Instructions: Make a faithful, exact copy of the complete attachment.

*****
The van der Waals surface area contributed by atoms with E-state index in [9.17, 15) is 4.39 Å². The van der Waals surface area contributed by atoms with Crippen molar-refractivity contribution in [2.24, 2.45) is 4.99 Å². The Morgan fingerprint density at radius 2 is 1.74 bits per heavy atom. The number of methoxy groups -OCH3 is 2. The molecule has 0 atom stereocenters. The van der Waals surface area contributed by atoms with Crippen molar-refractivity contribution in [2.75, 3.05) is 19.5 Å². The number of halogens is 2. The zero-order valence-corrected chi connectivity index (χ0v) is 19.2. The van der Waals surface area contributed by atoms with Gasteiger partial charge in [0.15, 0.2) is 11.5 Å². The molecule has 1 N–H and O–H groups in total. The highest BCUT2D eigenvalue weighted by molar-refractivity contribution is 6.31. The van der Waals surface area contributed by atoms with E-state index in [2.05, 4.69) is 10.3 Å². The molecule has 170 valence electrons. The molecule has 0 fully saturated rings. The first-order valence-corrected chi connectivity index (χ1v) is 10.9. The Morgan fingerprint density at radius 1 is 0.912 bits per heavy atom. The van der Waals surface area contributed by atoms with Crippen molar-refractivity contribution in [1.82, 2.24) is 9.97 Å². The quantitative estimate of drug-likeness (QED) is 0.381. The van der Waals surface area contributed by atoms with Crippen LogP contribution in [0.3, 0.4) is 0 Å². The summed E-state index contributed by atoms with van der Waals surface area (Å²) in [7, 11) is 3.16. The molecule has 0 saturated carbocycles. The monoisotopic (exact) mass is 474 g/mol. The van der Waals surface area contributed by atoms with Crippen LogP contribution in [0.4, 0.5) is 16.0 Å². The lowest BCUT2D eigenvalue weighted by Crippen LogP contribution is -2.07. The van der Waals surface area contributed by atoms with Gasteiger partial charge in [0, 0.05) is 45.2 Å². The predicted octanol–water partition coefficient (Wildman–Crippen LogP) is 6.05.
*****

The van der Waals surface area contributed by atoms with E-state index in [9.17, 15) is 4.39 Å². The van der Waals surface area contributed by atoms with Crippen molar-refractivity contribution in [2.24, 2.45) is 4.99 Å². The Morgan fingerprint density at radius 2 is 1.74 bits per heavy atom. The number of methoxy groups -OCH3 is 2. The molecule has 0 atom stereocenters. The van der Waals surface area contributed by atoms with Crippen molar-refractivity contribution in [2.75, 3.05) is 19.5 Å². The number of halogens is 2. The zero-order valence-corrected chi connectivity index (χ0v) is 19.2. The van der Waals surface area contributed by atoms with Gasteiger partial charge in [0.15, 0.2) is 11.5 Å². The molecule has 1 N–H and O–H groups in total. The highest BCUT2D eigenvalue weighted by molar-refractivity contribution is 6.31. The van der Waals surface area contributed by atoms with E-state index in [2.05, 4.69) is 10.3 Å². The molecule has 170 valence electrons. The molecule has 0 fully saturated rings. The first-order valence-corrected chi connectivity index (χ1v) is 10.9. The Morgan fingerprint density at radius 1 is 0.912 bits per heavy atom. The van der Waals surface area contributed by atoms with Crippen molar-refractivity contribution in [1.82, 2.24) is 9.97 Å². The quantitative estimate of drug-likeness (QED) is 0.381. The van der Waals surface area contributed by atoms with Crippen LogP contribution in [0.3, 0.4) is 0 Å². The summed E-state index contributed by atoms with van der Waals surface area (Å²) in [7, 11) is 3.16. The molecule has 0 saturated carbocycles. The monoisotopic (exact) mass is 474 g/mol. The van der Waals surface area contributed by atoms with Crippen LogP contribution in [0.4, 0.5) is 16.0 Å². The lowest BCUT2D eigenvalue weighted by Crippen LogP contribution is -2.07. The van der Waals surface area contributed by atoms with Gasteiger partial charge in [0, 0.05) is 45.2 Å². The predicted octanol–water partition coefficient (Wildman–Crippen LogP) is 6.05.